Some ballet reviews
Posted 03 February 1999 - 12:56 AM
[This message has been edited by Giannina Mooney (edited 02-03-99).]
[This message has been edited by Giannina Mooney (edited 02-03-99).]
Posted 03 February 1999 - 02:39 AM
I'll bet you it was Gillian Murphy...
Posted 03 February 1999 - 07:52 PM
I agree with Olivier; best guess is Gillian Murphy. Check the Ballet Alert! with the interview with Georgina Parkinson in it.
As for Herrera, last time I saw her, her legs and arms were still all over the place. She's still awfully young -- but the endearing pride in and zest for dancing have been tamed. A friend said that ABT was turning her into their idea of a ballerina -- all the airs (I don't mean that she's stuck up, I mean the outward appearance, carriage -- as opposed to placement -- of a ballerina) with none of the polish.
Posted 05 February 1999 - 02:44 AM
Michael Crabbe, our regular pre-ballet speaker, was in rare form tonight. He warned us that the story line of the ballet was nothing more than something on which to hang a bunch of dances. He's right; that's the only way you can accept a ballet that has a pirate leader quelling a rebelling while his girlfriend stands in the background in a tiara and tutu!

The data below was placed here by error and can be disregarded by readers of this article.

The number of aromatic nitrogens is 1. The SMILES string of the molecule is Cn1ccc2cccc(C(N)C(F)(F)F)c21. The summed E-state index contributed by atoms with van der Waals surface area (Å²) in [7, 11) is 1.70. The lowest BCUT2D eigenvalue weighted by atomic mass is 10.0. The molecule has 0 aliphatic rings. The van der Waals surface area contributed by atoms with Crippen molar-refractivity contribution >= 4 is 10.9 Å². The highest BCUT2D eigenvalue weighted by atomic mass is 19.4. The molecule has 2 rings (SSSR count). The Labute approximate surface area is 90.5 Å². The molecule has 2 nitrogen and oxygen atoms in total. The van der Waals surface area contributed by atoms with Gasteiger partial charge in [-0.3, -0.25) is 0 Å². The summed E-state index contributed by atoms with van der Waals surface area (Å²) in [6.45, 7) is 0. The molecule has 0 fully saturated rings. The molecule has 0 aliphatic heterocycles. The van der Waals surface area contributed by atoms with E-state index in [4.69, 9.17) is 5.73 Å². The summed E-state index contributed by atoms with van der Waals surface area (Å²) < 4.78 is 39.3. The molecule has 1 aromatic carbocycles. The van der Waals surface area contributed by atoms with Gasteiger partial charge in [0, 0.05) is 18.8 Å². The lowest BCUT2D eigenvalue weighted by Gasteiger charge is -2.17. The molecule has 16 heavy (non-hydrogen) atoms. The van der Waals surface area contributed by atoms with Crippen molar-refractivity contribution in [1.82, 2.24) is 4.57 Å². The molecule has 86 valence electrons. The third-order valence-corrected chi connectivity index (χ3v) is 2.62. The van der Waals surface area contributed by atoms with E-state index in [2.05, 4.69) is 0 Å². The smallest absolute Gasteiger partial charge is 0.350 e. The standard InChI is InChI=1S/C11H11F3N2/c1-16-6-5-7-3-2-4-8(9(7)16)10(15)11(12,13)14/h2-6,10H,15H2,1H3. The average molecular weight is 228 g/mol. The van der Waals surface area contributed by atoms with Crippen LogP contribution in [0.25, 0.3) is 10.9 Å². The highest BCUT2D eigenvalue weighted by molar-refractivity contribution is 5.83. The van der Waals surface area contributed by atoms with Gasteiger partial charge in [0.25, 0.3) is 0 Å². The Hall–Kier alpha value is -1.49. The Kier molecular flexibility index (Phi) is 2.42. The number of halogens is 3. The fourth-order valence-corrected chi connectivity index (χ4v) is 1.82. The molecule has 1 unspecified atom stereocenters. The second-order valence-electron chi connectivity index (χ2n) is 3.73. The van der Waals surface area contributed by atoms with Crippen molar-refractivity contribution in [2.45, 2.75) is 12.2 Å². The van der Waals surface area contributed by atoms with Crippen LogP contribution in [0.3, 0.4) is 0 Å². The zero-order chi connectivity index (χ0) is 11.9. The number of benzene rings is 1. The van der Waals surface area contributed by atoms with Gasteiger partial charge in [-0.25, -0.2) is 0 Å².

[This message has been edited by Giannina Mooney (edited 02-05-99).]
Posted 06 February 1999 - 12:54 PM
Posted 06 February 1999 - 10:57 PM
I had a similar experience. The first year I went to ballet, I saw all the performances of the Danish ballet in DC, but they weren't bringing all the repertory there. So I went to New York because I wanted to see "La Sylphide." This was not an inexpensive undertaking, and I was not rich.
When I got there, having purchased my ticket in advance, I found a sign in the lobby that said that "La Sylphide" had been replaced by Flemming Flindt's absolutely ghastly "The Triumph of Death." Which had been inflicted on Washington for four performances, one of which I had stood through.
I did not stay.
Posted 07 February 1999 - 02:40 AM
Posted 07 February 1999 - 10:36 AM
But it's a a great way to learn a ballet. My first year of ballet going I was determined to learn the repertory -- no videos yet -- and standing room was two bucks at the Kennedy Center. I saw "Sleeping Beauty" (old Stuttgart version, unfortunately, but close enough choreographically, if not stylistically to the real thing) seven nights running.